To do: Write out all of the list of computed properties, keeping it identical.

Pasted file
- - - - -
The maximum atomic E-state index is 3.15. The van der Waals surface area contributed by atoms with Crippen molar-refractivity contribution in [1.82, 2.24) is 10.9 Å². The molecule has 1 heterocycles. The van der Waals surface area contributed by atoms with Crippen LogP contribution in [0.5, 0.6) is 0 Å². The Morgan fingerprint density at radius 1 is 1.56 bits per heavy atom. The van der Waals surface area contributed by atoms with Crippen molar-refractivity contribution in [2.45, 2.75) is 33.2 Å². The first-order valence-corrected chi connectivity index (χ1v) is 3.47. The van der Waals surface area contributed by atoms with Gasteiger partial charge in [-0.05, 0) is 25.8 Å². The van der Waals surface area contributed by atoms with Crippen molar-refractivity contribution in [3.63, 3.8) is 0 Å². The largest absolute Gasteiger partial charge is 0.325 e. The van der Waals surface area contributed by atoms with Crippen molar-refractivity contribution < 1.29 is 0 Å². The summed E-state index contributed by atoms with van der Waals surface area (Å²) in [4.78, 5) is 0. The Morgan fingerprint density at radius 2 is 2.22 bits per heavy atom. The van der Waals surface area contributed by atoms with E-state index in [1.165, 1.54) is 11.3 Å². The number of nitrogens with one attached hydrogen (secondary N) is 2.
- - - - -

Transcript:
The maximum atomic E-state index is 3.15. The van der Waals surface area contributed by atoms with Crippen molar-refractivity contribution in [1.82, 2.24) is 10.9 Å². The molecule has 1 heterocycles. The van der Waals surface area contributed by atoms with Crippen LogP contribution in [0.5, 0.6) is 0 Å². The Morgan fingerprint density at radius 1 is 1.56 bits per heavy atom. The van der Waals surface area contributed by atoms with Crippen molar-refractivity contribution in [2.45, 2.75) is 33.2 Å². The first-order valence-corrected chi connectivity index (χ1v) is 3.47. The van der Waals surface area contributed by atoms with Gasteiger partial charge in [-0.05, 0) is 25.8 Å². The van der Waals surface area contributed by atoms with Crippen molar-refractivity contribution in [3.63, 3.8) is 0 Å². The largest absolute Gasteiger partial charge is 0.325 e. The van der Waals surface area contributed by atoms with Crippen molar-refractivity contribution < 1.29 is 0 Å². The summed E-state index contributed by atoms with van der Waals surface area (Å²) in [4.78, 5) is 0. The Morgan fingerprint density at radius 2 is 2.22 bits per heavy atom. The van der Waals surface area contributed by atoms with E-state index in [1.165, 1.54) is 11.3 Å². The number of nitrogens with one attached hydrogen (secondary N) is 2.